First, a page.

I got mixed feedback on the click-zoom but ultimately kept it. I actually had a lot of trouble finding maps online that I might be able to replicate that included zoom functionality I liked. I tried bolding headers, and this was also pointed out to me as an improvement. I thought I was coding bolding incorrectly in my HTML, but actually the font I am currently using does have bold headers, it’s just hard to tell in Chrome.

One last thing is I didn’t test in other browsers until the very end, which was definitely a mistake. Making all the objects on the page work relative to each other in a way that will work consistently is very difficult!


There are a number of other choices I made between the prototype and the final (or, beta, maybe) project.

I eliminated city names because I felt these were cluttering the page with redundant information. I also decided in order to have a more focused purpose (I’m still not sure how successful I was in maintaining focus) to not incorporate an animation of drone strikes over time on the middle east/north Africa map. Maybe at some point it will make sense to re-incorporate this, if I can find a way to make it less busy and confusing to do so. Right now, sums from the data are presented in the mouse-over text.

Screen Shot 2015-12-02 at 10.02.25 PM

City names are presented on mouse over, and they looked kind of bad, so they were deleted

Learning HTML & CSS

I created most of the HTML elements on my site with HTML rather than using tools in the P5 DOM library. The first reason I did this is because my ultimate ambition is to learn D3.js, and this requires more experience with both HTML and DOM. I wanted experience using these outside of P5 and thought if I ever re-visit this project it might be useful to have these elements exist without javascript needing to create them. The second reason is that from the Lynda videos I watched on web design, it seems like best practice to have all information accessible on the page even when users might have some browsing functionality disabled. Around the same time I started learning about basic web design, someone posted some article to Facebook about the benefits of browsing with javascript turned off–a “simpler web.” So, the javascript I wrote (except for the back button) just manipulated HTML elements that already exist, and that would be generated even in the absence of all the scripting.

I also included a very simple CSS stylesheet!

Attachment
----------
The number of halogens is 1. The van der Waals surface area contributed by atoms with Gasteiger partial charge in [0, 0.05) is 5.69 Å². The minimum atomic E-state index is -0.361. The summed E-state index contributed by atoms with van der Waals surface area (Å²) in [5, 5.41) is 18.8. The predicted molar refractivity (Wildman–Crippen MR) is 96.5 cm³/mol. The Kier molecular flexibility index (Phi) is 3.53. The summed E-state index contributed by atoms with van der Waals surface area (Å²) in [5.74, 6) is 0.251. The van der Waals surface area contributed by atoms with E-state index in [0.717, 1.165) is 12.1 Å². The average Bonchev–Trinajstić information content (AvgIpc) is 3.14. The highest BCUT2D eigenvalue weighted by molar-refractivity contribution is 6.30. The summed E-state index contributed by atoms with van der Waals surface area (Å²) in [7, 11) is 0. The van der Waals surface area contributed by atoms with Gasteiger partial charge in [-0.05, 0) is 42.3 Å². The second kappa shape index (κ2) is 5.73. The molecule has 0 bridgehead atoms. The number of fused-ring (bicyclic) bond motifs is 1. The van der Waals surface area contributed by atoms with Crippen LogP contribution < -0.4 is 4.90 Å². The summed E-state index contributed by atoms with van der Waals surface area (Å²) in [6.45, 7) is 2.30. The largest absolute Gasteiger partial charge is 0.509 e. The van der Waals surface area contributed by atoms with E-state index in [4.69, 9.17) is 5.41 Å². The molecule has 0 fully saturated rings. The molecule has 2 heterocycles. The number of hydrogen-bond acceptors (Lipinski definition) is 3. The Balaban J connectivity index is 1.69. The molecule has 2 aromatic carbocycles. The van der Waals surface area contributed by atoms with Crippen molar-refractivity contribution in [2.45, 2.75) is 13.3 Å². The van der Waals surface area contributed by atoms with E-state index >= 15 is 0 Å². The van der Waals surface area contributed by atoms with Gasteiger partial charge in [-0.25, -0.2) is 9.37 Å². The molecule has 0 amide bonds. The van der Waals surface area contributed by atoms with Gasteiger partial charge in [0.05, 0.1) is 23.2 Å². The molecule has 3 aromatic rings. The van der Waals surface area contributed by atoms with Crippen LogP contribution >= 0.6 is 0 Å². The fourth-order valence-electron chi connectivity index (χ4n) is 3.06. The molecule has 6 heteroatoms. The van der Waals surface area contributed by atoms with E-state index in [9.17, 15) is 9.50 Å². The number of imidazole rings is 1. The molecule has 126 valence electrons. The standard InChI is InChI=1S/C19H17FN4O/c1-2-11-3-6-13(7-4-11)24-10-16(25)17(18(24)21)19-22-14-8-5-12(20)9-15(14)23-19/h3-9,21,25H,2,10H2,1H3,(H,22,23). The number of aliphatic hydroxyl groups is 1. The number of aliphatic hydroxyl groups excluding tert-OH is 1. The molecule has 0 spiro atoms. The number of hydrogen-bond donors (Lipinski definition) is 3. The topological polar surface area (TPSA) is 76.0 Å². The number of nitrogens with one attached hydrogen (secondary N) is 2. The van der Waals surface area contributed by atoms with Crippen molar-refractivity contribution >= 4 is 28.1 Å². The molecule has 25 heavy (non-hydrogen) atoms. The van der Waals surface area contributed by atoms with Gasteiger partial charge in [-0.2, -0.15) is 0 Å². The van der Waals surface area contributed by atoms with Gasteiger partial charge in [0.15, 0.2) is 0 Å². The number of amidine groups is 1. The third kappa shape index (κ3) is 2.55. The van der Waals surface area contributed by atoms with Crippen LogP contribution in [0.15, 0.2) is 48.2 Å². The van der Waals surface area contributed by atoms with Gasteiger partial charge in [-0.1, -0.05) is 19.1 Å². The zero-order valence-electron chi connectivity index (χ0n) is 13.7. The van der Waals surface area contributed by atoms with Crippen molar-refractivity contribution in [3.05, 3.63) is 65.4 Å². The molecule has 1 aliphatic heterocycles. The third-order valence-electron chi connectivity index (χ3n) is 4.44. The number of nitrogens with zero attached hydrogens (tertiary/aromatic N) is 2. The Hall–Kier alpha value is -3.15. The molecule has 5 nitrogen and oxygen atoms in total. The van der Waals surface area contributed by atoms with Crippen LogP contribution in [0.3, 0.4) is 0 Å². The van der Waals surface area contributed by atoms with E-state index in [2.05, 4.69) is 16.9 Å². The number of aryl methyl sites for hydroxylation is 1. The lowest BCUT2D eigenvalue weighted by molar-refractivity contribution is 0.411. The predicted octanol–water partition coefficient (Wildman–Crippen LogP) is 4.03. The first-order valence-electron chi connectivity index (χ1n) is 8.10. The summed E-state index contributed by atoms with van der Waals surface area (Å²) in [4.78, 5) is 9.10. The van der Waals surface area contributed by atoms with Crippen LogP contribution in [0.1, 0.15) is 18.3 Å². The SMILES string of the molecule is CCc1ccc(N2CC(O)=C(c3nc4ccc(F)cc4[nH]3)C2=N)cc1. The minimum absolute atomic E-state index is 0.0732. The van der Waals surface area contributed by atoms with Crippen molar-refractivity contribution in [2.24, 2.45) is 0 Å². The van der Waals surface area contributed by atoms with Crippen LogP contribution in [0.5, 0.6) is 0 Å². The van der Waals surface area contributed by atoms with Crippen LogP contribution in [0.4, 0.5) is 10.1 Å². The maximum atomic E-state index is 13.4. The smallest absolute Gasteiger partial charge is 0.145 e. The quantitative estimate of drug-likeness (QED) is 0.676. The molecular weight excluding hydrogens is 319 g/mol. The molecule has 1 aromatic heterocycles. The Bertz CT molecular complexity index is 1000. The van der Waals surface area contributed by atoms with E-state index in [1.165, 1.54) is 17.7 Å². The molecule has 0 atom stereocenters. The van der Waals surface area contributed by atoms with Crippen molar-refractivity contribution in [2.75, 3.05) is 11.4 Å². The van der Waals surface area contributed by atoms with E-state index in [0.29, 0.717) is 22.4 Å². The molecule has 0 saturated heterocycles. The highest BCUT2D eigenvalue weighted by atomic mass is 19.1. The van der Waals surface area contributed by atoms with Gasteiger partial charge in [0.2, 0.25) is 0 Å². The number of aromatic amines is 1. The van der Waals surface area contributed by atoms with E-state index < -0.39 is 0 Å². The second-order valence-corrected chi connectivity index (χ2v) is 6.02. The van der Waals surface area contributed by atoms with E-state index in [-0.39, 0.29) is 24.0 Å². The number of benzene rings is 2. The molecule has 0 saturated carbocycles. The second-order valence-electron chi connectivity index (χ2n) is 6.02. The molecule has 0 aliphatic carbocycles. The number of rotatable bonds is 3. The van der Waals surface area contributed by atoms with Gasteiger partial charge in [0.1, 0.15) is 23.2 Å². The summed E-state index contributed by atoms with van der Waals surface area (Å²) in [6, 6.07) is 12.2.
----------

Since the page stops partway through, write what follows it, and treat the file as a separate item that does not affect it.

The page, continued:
Screen Shot 2015-12-02 at 6.32.27 PM

You cannot dynamically change color like this, which makes sense because rgba information is being read as text, not variables

Meta stuff

Throughout this project I kept thinking about how a lot of the kind of things I’m interested are either hard to measure or have difficult–either sprawling or incomplete–data. Part of the reason I thought Josh Begley’s Dronestream was so awesome was because it was able to organize data difficult to organize in a way that made sense. I found myself consolidating information that was effectively presented, but in a particular way: lots of text. I read an entire book, several multi-part articles, and there are hundreds of pages of arguments online and in academic journals written by lawyers and professors who study this topic. Summaries and symbols lack the nuance of these other media.

Another thought I had while coding, mostly by myself but occasionally showing it to others, is that in production environments you often have two people writing code, or one person writing and one reviewing. I’m sure there are features and functions I am underutilizing, and ways I could be doing something more efficiently. I wonder if people would be interested in instituting some kind of code review.

Last, after uploading my site and writing this blog post, I started getting a 505 Error on my page, which freaked me out because I had to present this in class. I fixed the problem by uploading a php.ini file to my wp-admin folder but the internet says this is a temporary fix. How do I make sure my site functions going forward?